Illustrated Architecture Dictionary ...........................Illustrated FURNITURE Glossary
Stone mullions separating windows; lead muntins separating panes of glass
The narrow wood bars that hold and separate panes of glass in a window sash.
Not to be on fused with mullion, which is a larger dividing member between multiple windows.
Found in all western styles of architecture
Mullions and MuntinsWhen a very large glazed [glass] area was desired before the middle of the nineteenth century, such as in the large windows seen in Gothic churches or Elizabethan palaces, the openings necessarily required division into a framework of mullions and transoms, often of stone.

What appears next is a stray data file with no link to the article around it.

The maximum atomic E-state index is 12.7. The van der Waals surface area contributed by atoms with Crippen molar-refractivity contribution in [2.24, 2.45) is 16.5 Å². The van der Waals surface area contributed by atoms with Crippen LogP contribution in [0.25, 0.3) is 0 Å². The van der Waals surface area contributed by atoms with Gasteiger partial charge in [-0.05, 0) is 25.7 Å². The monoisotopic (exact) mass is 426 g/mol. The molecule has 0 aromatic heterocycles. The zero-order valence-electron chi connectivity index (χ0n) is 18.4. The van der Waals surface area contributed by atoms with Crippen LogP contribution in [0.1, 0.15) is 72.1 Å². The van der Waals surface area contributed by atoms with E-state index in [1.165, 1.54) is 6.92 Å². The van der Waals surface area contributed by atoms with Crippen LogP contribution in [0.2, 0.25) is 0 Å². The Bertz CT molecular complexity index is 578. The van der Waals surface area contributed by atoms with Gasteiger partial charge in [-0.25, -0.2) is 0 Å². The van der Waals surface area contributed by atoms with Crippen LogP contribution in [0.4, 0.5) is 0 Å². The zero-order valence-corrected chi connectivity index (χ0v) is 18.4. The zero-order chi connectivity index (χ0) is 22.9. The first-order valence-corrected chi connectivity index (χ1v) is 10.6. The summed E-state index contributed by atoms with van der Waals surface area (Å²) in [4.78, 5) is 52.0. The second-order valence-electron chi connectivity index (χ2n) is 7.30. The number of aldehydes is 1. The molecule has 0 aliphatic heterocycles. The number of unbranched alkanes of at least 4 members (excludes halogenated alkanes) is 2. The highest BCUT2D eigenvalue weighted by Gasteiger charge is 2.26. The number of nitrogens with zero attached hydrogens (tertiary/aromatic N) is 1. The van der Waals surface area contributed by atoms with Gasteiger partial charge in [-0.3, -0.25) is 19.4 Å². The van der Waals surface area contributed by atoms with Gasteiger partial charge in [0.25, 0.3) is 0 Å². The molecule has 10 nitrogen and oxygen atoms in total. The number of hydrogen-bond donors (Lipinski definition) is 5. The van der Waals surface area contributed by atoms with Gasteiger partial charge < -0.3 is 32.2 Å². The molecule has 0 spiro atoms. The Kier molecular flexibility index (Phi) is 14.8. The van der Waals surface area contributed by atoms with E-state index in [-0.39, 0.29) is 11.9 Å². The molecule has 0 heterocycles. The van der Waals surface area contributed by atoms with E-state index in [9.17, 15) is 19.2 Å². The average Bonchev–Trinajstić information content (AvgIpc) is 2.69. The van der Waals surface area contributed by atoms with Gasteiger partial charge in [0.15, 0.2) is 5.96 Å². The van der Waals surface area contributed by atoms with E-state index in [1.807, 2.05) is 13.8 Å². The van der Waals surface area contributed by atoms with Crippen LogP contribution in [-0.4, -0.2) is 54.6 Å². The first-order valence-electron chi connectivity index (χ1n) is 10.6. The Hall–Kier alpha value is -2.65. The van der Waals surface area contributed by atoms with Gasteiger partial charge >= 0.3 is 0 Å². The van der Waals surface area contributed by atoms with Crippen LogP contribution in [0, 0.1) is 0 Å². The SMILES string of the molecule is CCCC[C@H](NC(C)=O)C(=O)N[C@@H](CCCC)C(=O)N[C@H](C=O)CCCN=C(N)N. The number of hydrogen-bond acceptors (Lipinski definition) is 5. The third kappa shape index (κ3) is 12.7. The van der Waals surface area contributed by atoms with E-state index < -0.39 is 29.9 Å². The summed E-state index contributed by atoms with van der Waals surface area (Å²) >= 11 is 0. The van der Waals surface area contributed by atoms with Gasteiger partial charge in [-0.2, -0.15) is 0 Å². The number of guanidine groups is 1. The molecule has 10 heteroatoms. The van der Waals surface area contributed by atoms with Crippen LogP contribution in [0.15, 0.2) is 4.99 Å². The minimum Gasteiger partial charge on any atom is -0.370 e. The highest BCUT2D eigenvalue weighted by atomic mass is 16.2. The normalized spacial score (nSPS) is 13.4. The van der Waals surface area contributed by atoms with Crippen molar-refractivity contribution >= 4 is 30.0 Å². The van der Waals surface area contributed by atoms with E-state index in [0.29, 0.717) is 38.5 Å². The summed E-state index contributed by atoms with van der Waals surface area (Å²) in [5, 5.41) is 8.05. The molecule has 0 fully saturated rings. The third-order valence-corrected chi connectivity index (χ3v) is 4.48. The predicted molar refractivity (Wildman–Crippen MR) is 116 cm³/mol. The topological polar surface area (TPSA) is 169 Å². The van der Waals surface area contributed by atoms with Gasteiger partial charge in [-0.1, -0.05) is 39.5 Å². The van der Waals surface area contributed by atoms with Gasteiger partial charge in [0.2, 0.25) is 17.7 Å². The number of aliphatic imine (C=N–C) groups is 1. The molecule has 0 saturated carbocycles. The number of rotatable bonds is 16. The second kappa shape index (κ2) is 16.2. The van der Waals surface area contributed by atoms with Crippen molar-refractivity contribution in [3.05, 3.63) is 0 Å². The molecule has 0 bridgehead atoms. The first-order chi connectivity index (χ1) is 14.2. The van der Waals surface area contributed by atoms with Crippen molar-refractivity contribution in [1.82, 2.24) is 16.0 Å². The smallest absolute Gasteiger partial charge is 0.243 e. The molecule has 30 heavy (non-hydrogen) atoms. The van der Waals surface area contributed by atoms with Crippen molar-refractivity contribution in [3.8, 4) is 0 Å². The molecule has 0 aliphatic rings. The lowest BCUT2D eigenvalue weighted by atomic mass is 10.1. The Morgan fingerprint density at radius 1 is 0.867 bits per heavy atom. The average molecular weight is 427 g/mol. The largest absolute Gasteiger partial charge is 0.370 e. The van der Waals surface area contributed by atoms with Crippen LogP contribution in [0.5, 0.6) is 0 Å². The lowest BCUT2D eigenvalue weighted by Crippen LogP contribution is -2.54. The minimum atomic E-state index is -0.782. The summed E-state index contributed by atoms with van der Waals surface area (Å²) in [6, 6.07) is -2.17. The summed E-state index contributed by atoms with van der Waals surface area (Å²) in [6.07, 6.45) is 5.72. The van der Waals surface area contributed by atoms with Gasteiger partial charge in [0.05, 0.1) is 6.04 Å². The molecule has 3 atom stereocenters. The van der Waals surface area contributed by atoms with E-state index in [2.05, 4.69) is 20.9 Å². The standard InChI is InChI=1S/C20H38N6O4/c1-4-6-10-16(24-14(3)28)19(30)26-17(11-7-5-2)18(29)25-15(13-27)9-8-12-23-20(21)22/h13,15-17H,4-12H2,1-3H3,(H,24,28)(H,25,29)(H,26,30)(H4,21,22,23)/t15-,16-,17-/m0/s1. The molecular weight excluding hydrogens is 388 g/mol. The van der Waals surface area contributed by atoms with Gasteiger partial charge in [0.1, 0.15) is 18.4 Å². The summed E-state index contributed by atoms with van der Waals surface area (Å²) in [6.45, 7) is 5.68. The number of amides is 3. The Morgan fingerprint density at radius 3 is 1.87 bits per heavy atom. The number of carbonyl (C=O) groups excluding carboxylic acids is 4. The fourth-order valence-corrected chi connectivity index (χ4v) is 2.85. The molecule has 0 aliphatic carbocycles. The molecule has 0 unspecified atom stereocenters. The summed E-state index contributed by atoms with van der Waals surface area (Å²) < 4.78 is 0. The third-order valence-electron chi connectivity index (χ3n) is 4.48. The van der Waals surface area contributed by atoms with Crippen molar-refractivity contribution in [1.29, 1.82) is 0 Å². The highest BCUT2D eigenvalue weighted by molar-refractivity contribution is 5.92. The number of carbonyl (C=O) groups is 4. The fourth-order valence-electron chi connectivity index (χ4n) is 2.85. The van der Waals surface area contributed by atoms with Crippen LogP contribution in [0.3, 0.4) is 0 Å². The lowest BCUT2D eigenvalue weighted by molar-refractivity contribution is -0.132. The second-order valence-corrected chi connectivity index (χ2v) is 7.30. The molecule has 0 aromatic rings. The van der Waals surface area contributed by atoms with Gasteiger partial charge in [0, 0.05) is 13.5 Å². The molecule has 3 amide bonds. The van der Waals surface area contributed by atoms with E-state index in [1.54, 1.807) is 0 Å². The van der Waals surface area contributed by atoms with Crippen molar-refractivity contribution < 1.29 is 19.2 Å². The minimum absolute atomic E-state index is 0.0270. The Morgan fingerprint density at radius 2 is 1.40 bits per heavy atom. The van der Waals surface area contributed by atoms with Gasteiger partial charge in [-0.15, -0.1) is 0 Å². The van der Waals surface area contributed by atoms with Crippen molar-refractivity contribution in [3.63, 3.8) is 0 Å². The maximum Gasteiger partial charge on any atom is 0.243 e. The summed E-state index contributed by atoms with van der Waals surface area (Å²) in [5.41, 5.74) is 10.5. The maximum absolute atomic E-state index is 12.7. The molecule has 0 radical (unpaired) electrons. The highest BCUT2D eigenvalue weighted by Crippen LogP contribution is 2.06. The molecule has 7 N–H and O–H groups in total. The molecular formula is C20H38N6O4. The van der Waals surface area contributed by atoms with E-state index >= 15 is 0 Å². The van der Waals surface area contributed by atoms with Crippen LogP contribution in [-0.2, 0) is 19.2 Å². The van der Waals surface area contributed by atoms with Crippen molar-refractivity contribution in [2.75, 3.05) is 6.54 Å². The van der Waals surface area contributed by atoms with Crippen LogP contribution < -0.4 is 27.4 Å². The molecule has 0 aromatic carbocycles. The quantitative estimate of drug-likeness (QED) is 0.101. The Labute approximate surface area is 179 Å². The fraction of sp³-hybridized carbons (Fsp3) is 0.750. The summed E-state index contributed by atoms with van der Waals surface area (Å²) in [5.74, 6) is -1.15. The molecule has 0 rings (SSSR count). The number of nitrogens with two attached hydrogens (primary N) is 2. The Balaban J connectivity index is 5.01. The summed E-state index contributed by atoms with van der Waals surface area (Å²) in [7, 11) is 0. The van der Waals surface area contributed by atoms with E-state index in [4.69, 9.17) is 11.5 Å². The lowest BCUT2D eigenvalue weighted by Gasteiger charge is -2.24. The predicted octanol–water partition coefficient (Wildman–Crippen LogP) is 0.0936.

It was further necessary for each glazed panel, sash or casement to be further subdivided by muntins or lead cames because large panes of glass were reserved primarily for use as mirrors, being far too costly to use for glazing windows or doors.
...[mullion] is also confused with the "muntin" (or "glazing bar" in the UK) which is the precise word for the very small strips of wood or metal that divide a sash into smaller glass "panes" or "lights".
- Wikipedia: Mullion (Online Dec. 2012)
Wood strips that hold the panes of glass in a glazed door
Examples from Buffalo:
- 120 North Pearl Street
- Furniture: Cabinet door - Edward Harvey House. 91 Jewett Parkway
- Furniture: George III Secretary - Dana Tillou Fine Arts
- Furniture: Carved muntin, Transitional Early Victorian enclosed-front bookcase - Old Editions Book Shop and Café
- Furniture: Federal corner cupboard - Private collection, Buffalo, NY